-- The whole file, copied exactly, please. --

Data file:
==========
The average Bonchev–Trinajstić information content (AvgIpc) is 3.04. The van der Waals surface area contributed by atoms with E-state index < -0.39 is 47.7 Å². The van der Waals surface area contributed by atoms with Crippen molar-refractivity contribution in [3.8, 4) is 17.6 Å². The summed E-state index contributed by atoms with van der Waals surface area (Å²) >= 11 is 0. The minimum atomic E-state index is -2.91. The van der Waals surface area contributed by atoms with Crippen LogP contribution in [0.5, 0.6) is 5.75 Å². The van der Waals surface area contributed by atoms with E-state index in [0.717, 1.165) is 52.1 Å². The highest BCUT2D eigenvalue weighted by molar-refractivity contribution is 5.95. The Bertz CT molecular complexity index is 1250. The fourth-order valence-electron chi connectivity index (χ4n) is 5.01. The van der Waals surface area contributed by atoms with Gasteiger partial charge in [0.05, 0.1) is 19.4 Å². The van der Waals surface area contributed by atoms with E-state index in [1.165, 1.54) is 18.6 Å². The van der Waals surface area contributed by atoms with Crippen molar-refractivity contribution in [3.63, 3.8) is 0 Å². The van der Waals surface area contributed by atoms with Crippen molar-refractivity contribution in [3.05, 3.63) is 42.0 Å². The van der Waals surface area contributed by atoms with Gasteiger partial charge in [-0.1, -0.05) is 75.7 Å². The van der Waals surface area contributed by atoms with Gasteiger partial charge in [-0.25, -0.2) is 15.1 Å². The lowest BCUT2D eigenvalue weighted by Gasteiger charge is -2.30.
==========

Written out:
The average Bonchev–Trinajstić information content (AvgIpc) is 3.04. The van der Waals surface area contributed by atoms with E-state index < -0.39 is 47.7 Å². The van der Waals surface area contributed by atoms with Crippen molar-refractivity contribution in [3.8, 4) is 17.6 Å². The summed E-state index contributed by atoms with van der Waals surface area (Å²) >= 11 is 0. The minimum atomic E-state index is -2.91. The van der Waals surface area contributed by atoms with Crippen LogP contribution in [0.5, 0.6) is 5.75 Å². The van der Waals surface area contributed by atoms with E-state index in [0.717, 1.165) is 52.1 Å². The highest BCUT2D eigenvalue weighted by molar-refractivity contribution is 5.95. The Bertz CT molecular complexity index is 1250. The fourth-order valence-electron chi connectivity index (χ4n) is 5.01. The van der Waals surface area contributed by atoms with Gasteiger partial charge in [0.05, 0.1) is 19.4 Å². The van der Waals surface area contributed by atoms with E-state index in [1.165, 1.54) is 18.6 Å². The van der Waals surface area contributed by atoms with Crippen molar-refractivity contribution in [3.63, 3.8) is 0 Å². The van der Waals surface area contributed by atoms with Crippen molar-refractivity contribution in [3.05, 3.63) is 42.0 Å². The van der Waals surface area contributed by atoms with Gasteiger partial charge in [-0.1, -0.05) is 75.7 Å². The van der Waals surface area contributed by atoms with Gasteiger partial charge in [-0.25, -0.2) is 15.1 Å². The lowest BCUT2D eigenvalue weighted by Gasteiger charge is -2.30.